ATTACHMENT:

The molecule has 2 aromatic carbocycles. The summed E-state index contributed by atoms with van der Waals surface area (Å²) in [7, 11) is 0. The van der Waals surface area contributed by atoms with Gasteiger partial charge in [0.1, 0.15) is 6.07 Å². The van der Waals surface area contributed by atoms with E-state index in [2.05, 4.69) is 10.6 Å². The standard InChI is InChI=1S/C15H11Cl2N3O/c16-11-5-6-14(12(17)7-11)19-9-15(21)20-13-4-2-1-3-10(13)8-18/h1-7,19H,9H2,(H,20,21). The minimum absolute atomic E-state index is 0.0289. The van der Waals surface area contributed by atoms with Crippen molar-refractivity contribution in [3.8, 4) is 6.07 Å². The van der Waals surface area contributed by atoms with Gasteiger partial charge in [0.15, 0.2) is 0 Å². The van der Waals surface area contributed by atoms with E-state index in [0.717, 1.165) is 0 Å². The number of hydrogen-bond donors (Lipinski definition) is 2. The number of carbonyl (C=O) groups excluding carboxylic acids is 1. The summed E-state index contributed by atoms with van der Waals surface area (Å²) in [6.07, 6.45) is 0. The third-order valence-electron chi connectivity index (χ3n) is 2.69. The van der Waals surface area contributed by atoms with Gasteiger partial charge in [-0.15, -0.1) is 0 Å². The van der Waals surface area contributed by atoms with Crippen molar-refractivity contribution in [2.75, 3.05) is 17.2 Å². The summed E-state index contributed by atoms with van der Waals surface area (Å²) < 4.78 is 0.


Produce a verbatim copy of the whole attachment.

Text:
The molecule has 2 aromatic carbocycles. The summed E-state index contributed by atoms with van der Waals surface area (Å²) in [7, 11) is 0. The van der Waals surface area contributed by atoms with Gasteiger partial charge in [0.1, 0.15) is 6.07 Å². The van der Waals surface area contributed by atoms with E-state index in [2.05, 4.69) is 10.6 Å². The standard InChI is InChI=1S/C15H11Cl2N3O/c16-11-5-6-14(12(17)7-11)19-9-15(21)20-13-4-2-1-3-10(13)8-18/h1-7,19H,9H2,(H,20,21). The minimum absolute atomic E-state index is 0.0289. The van der Waals surface area contributed by atoms with Crippen molar-refractivity contribution in [3.8, 4) is 6.07 Å². The van der Waals surface area contributed by atoms with Gasteiger partial charge in [0.15, 0.2) is 0 Å². The van der Waals surface area contributed by atoms with E-state index in [0.717, 1.165) is 0 Å². The number of hydrogen-bond donors (Lipinski definition) is 2. The number of carbonyl (C=O) groups excluding carboxylic acids is 1. The summed E-state index contributed by atoms with van der Waals surface area (Å²) in [6.07, 6.45) is 0. The third-order valence-electron chi connectivity index (χ3n) is 2.69. The van der Waals surface area contributed by atoms with Gasteiger partial charge in [-0.15, -0.1) is 0 Å². The van der Waals surface area contributed by atoms with Crippen molar-refractivity contribution in [2.75, 3.05) is 17.2 Å². The summed E-state index contributed by atoms with van der Waals surface area (Å²) < 4.78 is 0.